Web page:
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Cosmos 1 Hardware Continues to Pass Tests

Cosmos 1
by Louis Friedman
Cosmos 1 Project Director
Miass - Jul 25, 2003
This past month, the first two stages of the Volna launch vehicle passed their re-qualification tests with our solar sail spacecraft. At the Makeev Rocket Design Bureau in Miass, Russia, the Cosmos 1 engineering model underwent vibration and other dynamical tests to simulate launch during the firing of the first and second Volna stages.

The critical payload separation from the third stage will be tested in the last week of July in Miass. It was at this point during our test flight in July 2001 that the rocket failed. The payload prematurely separated from the third stage, when the latter was separating from the second stage on two sub-orbital missions in the past two years.

The first was our solar sail deployment test; the second carried a European payload designed to test an inflatable re-entry and descent vehicle. This test of the reworked separation sequence will be a critical milestone for launch vehicle readiness.

The test will be conducted from a 60-meter drop tower in a vacuum. The separation test will simulate zero-g and vacuum space conditions. The dropped spacecraft model will be caught before it hits the ground so that it will not be damaged. Then it will be returned to the Babakin Space Center in Moscow for final assembly and testing. The team will fit the spacecraft with new solar sail blades and the solar power array will be modified before the final flight model will be ready.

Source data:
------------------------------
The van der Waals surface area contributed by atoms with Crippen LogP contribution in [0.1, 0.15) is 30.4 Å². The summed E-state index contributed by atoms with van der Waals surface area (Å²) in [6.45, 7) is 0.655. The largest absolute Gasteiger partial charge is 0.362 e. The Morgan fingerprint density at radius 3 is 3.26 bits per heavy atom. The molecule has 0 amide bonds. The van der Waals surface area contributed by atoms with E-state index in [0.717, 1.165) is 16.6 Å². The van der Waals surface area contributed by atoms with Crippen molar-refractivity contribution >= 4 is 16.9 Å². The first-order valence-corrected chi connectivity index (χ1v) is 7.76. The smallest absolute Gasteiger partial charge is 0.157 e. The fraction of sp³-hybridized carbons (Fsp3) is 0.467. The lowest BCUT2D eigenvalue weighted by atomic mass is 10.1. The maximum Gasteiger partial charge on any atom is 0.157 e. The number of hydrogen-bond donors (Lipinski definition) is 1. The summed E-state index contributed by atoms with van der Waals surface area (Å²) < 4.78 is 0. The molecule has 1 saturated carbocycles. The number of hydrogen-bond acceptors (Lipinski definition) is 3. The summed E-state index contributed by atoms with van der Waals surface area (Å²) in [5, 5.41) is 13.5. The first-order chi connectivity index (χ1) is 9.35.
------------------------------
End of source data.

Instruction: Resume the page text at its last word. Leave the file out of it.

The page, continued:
Electronics testing at the Space Research Institute also continues, but its progress has been somewhat slower. Every step of the complex software controlling spacecraft operations needs to be checked.

The central computer has passed nearly all tests involved in the "nominal" sequence, but it must also be tested for many non-nominal situations. {"Nominal" is a very popular word with space engineers meaning, "the way things are supposed to work if nothing goes wrong." In space, not much happens nominally.)

The S-band radio system is still not complete, although an engineering model was delivered and tested in the past couple of weeks. The software for some of the sensors, including a GPS navigation system, is also not yet complete.

We could conduct the mission without completing every part of the software, and even without the S-band receiver and GPS system. But at a recent meeting, the Russian and American engineers unanimously affirmed the opinion that we should allow the schedule to slip rather than increase mission risk. We will, as we have repeatedly said, launch when ready.

Still, we would like to launch before the end of October. In November or December, the Russian navy will be conducting other operations in the Severomorsk launch area near Murmansk, and we will not be able to use that area for our launch from a submarine. (This would not be a great sacrifice. I don't think anyone on our team actually wants to be north of the Arctic Circle in that time of year.)

Despite the schedule slips, the Cosmos 1 spacecraft is coming along very well, and our project goals remain firm. Our next big milestone will be the drop test of the third stage separation at the end of July. After that, probably at the end of August, we will hold a spacecraft readiness review. And then, perhaps, we will set the date to launch Cosmos 1, the first solar sail.

Related Links
Solar Sail at Planetary Society
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Light Power Could Point And Stabilize Space Telescopes
Tucson - Mar 18, 2002
Scientists at the University of Arizona in Tucson hope to harness sunshine to point and stabilize future space telescopes. Sunshine exerts a weak force on spacecraft. This has given space scientists headaches for years, gently turning spacecraft off target or off-orbit. But there has long been the idea of harnessing solar pressure with huge, gossamer solar sails to push spacecraft like high-tech clipper ships.

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